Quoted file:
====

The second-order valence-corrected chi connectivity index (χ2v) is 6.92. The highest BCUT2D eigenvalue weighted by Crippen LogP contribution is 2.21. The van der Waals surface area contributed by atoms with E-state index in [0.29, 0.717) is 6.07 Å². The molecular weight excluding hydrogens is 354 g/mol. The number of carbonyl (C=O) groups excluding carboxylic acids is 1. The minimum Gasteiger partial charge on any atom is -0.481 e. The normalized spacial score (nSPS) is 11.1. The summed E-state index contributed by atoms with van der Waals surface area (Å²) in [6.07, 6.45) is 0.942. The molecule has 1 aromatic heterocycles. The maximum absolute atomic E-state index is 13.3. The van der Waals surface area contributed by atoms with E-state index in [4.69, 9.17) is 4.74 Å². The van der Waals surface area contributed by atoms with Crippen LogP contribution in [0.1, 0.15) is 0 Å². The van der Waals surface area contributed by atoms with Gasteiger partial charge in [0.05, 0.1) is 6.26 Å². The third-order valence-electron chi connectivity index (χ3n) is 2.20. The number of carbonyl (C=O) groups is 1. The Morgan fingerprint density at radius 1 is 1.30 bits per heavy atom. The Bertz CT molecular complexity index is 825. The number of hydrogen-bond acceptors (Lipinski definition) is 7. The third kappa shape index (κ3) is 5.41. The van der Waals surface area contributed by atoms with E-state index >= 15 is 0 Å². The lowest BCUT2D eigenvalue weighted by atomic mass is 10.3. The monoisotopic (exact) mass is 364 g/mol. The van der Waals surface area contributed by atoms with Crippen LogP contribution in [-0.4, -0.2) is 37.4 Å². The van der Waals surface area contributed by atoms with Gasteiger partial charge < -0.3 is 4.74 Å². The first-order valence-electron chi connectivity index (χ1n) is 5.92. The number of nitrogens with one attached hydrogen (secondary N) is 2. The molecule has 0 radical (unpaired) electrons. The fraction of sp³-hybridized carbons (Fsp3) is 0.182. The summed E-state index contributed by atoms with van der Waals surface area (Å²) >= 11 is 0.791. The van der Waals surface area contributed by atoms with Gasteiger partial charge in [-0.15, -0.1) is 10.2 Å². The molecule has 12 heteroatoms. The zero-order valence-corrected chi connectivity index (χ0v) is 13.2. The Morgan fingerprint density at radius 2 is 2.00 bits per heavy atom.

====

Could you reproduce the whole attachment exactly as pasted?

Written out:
The second-order valence-corrected chi connectivity index (χ2v) is 6.92. The highest BCUT2D eigenvalue weighted by Crippen LogP contribution is 2.21. The van der Waals surface area contributed by atoms with E-state index in [0.29, 0.717) is 6.07 Å². The molecular weight excluding hydrogens is 354 g/mol. The number of carbonyl (C=O) groups excluding carboxylic acids is 1. The minimum Gasteiger partial charge on any atom is -0.481 e. The normalized spacial score (nSPS) is 11.1. The summed E-state index contributed by atoms with van der Waals surface area (Å²) in [6.07, 6.45) is 0.942. The molecule has 1 aromatic heterocycles. The maximum absolute atomic E-state index is 13.3. The van der Waals surface area contributed by atoms with E-state index in [4.69, 9.17) is 4.74 Å². The van der Waals surface area contributed by atoms with Crippen LogP contribution in [0.1, 0.15) is 0 Å². The van der Waals surface area contributed by atoms with Gasteiger partial charge in [0.05, 0.1) is 6.26 Å². The third-order valence-electron chi connectivity index (χ3n) is 2.20. The number of carbonyl (C=O) groups is 1. The Morgan fingerprint density at radius 1 is 1.30 bits per heavy atom. The Bertz CT molecular complexity index is 825. The number of hydrogen-bond acceptors (Lipinski definition) is 7. The third kappa shape index (κ3) is 5.41. The van der Waals surface area contributed by atoms with E-state index >= 15 is 0 Å². The lowest BCUT2D eigenvalue weighted by atomic mass is 10.3. The monoisotopic (exact) mass is 364 g/mol. The van der Waals surface area contributed by atoms with Crippen LogP contribution in [-0.4, -0.2) is 37.4 Å². The van der Waals surface area contributed by atoms with Gasteiger partial charge < -0.3 is 4.74 Å². The first-order valence-electron chi connectivity index (χ1n) is 5.92. The number of nitrogens with one attached hydrogen (secondary N) is 2. The molecule has 0 radical (unpaired) electrons. The fraction of sp³-hybridized carbons (Fsp3) is 0.182. The summed E-state index contributed by atoms with van der Waals surface area (Å²) >= 11 is 0.791. The van der Waals surface area contributed by atoms with Gasteiger partial charge in [-0.15, -0.1) is 10.2 Å². The molecule has 12 heteroatoms. The zero-order valence-corrected chi connectivity index (χ0v) is 13.2. The Morgan fingerprint density at radius 2 is 2.00 bits per heavy atom.